By Eric K. Williams
Had been thinking about this lately, and shared these thoughts elsewhere.
Dig this: English is the ONLY language I know that has three separate Dictionaries. THREE!
Consider the Macquaire Dictionary for the Aussies and Kiwi’s in Australasia.
Then, for Canadians and USA-folk there is good old Merriam-Webster.
And finally, the Brits have Oxford. Amazing!
Consider this sentence in the Melbourne, Australia, newspaper THE AGE, written by the noted crime reporter and author, Andrew Rule. It was about a noted gangster family who took part in the Melbourne ‘Gangland Wars’ of 1995 to 2007.
“Tuppence Moran was known to continue his standover in order to support his punting.” Okay? ALL ENGLISH WORDS. A sure enough English sentence. But if you do not know what a ‘standover man’ is, let alone ‘punting,’ well, you’re lost.
Now, there was the mid-1970’s book, ‘STRICTLY SPEAKING: Will America Be the Death Of English?’ This one was penned by the late Edwin Newman, then a noted correspondent for NBC News. In that book, Newman is an advocate of precision to those who speak the American Language. He took aim at slangs, pauses, “you knows,” and touched on Black English ever so delicately.
Okay, I am American. I got into a BIG DISCUSSION with a couple of Brits years ago, while in London, over who actually speaks English. The Brits, of course, started it to ‘needle the Yank.’ Back and forth it went. That discussion ended in stalemate.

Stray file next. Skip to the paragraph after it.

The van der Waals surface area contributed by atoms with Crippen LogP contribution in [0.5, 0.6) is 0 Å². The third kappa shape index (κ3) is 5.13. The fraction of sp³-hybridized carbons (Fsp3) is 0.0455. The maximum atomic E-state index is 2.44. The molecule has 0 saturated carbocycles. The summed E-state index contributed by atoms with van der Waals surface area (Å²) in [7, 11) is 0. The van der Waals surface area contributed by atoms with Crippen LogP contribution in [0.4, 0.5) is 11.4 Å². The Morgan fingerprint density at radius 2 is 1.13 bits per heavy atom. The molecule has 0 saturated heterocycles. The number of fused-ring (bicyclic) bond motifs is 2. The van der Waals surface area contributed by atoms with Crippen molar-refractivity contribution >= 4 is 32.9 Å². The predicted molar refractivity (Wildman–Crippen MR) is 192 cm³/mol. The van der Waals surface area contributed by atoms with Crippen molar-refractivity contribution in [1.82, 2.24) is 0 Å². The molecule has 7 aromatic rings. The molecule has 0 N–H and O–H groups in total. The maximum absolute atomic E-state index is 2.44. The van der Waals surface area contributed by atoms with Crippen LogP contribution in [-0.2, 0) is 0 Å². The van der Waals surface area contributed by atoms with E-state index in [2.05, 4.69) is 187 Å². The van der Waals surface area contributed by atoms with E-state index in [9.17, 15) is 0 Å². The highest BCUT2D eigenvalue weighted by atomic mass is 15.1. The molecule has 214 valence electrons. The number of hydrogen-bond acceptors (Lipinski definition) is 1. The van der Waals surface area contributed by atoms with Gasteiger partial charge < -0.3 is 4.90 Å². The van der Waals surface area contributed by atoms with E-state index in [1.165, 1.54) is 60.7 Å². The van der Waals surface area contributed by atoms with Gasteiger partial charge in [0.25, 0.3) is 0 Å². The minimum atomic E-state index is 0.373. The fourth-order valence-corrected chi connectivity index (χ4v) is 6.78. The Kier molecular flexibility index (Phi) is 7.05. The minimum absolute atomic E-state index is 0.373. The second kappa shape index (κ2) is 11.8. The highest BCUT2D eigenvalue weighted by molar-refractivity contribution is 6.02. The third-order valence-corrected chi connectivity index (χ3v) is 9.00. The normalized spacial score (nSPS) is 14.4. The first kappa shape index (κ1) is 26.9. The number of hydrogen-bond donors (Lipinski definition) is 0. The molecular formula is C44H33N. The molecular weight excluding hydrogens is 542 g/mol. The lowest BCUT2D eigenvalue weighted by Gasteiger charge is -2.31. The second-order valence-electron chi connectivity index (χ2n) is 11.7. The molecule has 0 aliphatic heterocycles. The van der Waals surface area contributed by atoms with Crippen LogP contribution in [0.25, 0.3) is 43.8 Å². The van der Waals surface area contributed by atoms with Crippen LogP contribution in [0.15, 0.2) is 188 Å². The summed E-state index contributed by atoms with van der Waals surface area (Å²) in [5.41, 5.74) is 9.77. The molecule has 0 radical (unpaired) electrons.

Upon returning home I found myself in a book store, and stumbled across the then recently revised 1930’s-era H.L. Mencken book, THE AMERICAN LANGUAGE. I bought it on the spot. The price of entry for me is the chapter called ‘SURVIVING DIFFERENCES’ between that of British English, and American English. Page after page, after page, after page it went, with over 300 daily, and commonly used expressions that go beyond, say, Flat / Apartment; Lift / Elevator; Newspaper Cuttings / Newspaper Clippings; Biscuit / cookie; round about / circle (as in Dupont Circle in Washington, D.C.)
I do sorely miss the weekly column in the New York Times Magazine called, ‘On Language.’ It was written by William Saffire, and detailed the origin of, and re-emergence of English words and expressions. Fascinating read it was, and lots of fun, too.
What can I say? English is a confusing language….. even for native speakers. It MUST be tough for someone learning English, be it the British, Aussie or American variety.
What do you reckon? Ha! Ha! Ha!